(Due to multiple power outages during our last week and a few days of travel, this post is a little behind. As they say, better late than never!)
After six weeks in Tanzania, I am still in awe of how colourful and vibrant this country is. I love the way the bold hues of the buildings contrast with the surrounding scenery. But my favourite colours come from the people and their clothing. In Karatu, the women prefer a more traditional style of dress where their wardrobe relies on large sheets of woven fabric. A variety of fabric types are available but the most common is the kanga. Printed with bold colours, the patterns on kangas are usually vibrant and the motif resembles images from nature.
Typically, the kanga cloths are cut in half. One half is used as a wrap skirt while the other half is fashioned into a kilemba. Swahili for turban, the kanga cloth is wrapped around the woman’s head creating a hat like covering. There seems to be an endless variety of kilemba styles, some very simple while others are quite exotic looking. This fashion statement is rooted in culture, but I have seen many women use their kilemba to help them balance whatever they are carrying on their head, allowing them to leave their hands free.
Most will supplement the kanga with second hand clothing, but others can visit a tailor and have the kanga sewn into an outfit. Earlier this week, I decided to get a kanga outfit made. An avid sewer myself, I was curious to understand how the tailors fashioned custom made outfits effectively. Whenever I have made something for myself back home the process is long and tedious. Luckily, the tailor was willing to let me watch her in action and learn her secrets.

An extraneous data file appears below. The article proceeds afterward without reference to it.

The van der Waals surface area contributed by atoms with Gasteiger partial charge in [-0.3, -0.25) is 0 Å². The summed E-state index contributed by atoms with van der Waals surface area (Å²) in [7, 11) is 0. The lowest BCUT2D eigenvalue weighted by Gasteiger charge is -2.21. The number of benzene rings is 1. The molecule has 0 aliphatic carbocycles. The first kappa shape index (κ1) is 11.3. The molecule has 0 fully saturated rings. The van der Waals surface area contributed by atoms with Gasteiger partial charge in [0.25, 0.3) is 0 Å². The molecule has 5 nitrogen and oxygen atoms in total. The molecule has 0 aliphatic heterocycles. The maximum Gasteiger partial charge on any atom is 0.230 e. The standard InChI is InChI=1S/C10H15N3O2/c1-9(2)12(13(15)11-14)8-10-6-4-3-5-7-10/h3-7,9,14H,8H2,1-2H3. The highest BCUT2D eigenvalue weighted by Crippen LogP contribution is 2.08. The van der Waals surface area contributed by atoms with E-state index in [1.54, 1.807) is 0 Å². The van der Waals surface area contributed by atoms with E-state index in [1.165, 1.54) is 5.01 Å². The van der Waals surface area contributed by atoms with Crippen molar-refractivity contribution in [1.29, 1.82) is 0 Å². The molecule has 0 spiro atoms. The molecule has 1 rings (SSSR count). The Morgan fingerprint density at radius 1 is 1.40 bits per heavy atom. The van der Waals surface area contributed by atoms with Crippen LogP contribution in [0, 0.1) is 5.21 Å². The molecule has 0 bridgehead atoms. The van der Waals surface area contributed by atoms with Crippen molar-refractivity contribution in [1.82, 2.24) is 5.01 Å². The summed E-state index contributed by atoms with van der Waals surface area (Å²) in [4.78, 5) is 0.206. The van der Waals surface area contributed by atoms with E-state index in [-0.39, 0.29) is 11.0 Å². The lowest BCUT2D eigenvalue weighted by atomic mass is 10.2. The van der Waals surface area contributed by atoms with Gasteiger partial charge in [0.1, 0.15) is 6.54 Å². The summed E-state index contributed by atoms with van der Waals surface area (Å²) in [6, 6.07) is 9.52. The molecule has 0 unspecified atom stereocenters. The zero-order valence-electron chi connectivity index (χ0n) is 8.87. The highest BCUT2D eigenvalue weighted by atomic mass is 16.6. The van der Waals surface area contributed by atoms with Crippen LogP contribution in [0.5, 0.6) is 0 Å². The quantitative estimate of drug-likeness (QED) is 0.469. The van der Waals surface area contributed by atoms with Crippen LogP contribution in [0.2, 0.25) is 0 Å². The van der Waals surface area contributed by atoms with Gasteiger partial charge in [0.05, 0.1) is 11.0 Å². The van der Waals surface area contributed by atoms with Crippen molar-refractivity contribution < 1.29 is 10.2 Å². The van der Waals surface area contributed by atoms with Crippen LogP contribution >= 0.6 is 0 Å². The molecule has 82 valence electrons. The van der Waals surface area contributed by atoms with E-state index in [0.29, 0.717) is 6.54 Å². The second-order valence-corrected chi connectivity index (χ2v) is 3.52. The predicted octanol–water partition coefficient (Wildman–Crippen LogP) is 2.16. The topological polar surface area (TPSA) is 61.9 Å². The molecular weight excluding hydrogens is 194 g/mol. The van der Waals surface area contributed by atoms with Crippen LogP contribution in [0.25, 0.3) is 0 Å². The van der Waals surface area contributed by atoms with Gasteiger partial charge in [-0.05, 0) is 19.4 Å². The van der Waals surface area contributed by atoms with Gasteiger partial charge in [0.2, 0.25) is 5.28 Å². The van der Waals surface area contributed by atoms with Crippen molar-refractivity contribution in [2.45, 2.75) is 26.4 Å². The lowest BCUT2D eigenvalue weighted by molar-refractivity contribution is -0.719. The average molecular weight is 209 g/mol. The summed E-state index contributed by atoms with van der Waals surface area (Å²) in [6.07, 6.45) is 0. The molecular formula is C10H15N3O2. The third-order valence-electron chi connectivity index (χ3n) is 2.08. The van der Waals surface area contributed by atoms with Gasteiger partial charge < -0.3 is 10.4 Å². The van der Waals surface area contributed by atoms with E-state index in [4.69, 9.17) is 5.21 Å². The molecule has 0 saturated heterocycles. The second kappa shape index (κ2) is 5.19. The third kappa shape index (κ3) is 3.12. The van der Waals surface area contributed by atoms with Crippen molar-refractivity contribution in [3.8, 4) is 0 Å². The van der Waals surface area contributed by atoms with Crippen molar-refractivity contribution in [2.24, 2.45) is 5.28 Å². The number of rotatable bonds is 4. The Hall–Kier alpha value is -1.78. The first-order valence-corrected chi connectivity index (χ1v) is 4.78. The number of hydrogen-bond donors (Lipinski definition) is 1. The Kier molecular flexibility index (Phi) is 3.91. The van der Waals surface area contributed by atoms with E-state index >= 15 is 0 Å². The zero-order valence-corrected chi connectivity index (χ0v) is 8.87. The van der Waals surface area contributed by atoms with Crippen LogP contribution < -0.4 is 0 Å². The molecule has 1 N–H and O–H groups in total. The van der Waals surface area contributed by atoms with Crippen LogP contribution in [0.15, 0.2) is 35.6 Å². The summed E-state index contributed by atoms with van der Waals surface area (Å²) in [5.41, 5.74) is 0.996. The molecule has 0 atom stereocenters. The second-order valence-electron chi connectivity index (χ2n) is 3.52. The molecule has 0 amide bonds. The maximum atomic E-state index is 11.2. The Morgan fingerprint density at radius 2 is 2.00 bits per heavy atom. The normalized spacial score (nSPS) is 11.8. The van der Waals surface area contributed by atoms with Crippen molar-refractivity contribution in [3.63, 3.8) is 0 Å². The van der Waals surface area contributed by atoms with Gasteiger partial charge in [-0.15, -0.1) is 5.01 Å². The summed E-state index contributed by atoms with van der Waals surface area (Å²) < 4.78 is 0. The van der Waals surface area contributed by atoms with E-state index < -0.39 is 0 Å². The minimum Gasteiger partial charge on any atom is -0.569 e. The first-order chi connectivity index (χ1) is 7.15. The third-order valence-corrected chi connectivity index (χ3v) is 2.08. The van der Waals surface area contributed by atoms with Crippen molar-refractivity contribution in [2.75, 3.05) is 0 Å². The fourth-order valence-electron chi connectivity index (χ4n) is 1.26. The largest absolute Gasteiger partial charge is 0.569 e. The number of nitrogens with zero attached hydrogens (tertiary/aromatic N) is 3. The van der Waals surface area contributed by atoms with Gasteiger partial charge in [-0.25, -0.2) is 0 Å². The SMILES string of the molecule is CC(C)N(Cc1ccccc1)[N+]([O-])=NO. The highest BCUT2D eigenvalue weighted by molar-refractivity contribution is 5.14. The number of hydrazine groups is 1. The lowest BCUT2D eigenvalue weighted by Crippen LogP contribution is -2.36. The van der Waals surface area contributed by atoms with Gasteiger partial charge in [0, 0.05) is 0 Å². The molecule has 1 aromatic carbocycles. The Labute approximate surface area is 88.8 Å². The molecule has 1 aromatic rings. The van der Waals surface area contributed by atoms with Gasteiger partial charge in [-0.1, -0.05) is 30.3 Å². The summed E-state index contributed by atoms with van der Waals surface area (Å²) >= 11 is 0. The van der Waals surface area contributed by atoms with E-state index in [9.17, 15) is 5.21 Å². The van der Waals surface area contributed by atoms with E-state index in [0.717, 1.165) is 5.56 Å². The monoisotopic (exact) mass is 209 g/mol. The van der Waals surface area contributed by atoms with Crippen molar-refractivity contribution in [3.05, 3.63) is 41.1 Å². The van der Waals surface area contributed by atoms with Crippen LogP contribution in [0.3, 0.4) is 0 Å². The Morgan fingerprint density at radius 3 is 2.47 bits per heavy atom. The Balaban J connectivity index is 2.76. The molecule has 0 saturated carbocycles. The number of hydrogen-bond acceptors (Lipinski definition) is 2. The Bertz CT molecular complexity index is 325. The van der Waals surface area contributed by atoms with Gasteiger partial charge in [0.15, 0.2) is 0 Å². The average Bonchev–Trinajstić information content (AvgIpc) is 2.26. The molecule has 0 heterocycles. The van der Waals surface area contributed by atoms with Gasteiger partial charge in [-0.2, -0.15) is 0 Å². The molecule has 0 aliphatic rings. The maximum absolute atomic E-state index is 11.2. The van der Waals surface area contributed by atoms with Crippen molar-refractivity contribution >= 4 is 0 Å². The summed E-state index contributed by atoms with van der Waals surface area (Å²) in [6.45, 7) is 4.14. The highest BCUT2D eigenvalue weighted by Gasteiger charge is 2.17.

She starts by taking a few measurements, jotting them down in a notebook. Laying the fabric on the counter top, the tailor uses a measuring tape and a piece of chalk to make a few markings before drawing the outline freehand right onto the fabric. I couldn’t believe how quickly and simply she created the pattern. Pattern drafting is the most intense part of garment creation. Following the methods I was taught in school, it requires hours of measuring and drawing, and nothing is ever done freehand. Yet there was the pattern, completed in less than 10 minutes.
The construction process was similar. The tailor was relying on experience instead of precision to create my outfit, challenging everything I had ever learned about sewing. Of course, in the end the dress turned out perfect. Fit me like a glove on the first try and only took about four hours from start to finish. Sharing my experience with the team, Jacklynn brought up a great analogy. The tailor is like a cook, who with experience no longer needs a recipe.
The best part of the experience was getting dressed up in my new outfit. The ladies in the shop even used the leftover fabric to create my own kilemba. Even though they could not speak any English, they had me pose and took pictures with my camera, all of us laughing. Then, they insisted I walk home in my new outfit. Everyone I passed looked at me and smiled. Some called me Mama Africa.
This got me thinking about cultural dress. What is the typical Canadian outfit? A toque and plaid fleece jacket? In our multicultural society, has cultural dress has become watered down? While Canadians still identify with their ancestral heritage, for the most part we adhere to a dress code based off European runway fashion trends. While I certainly fall into this category, my experience with the Tanzanian dress maker has definitely left me wanting to learn more about both current and historical cultural dress, and inspired me to use different cultural aesthetics in my own sewing projects.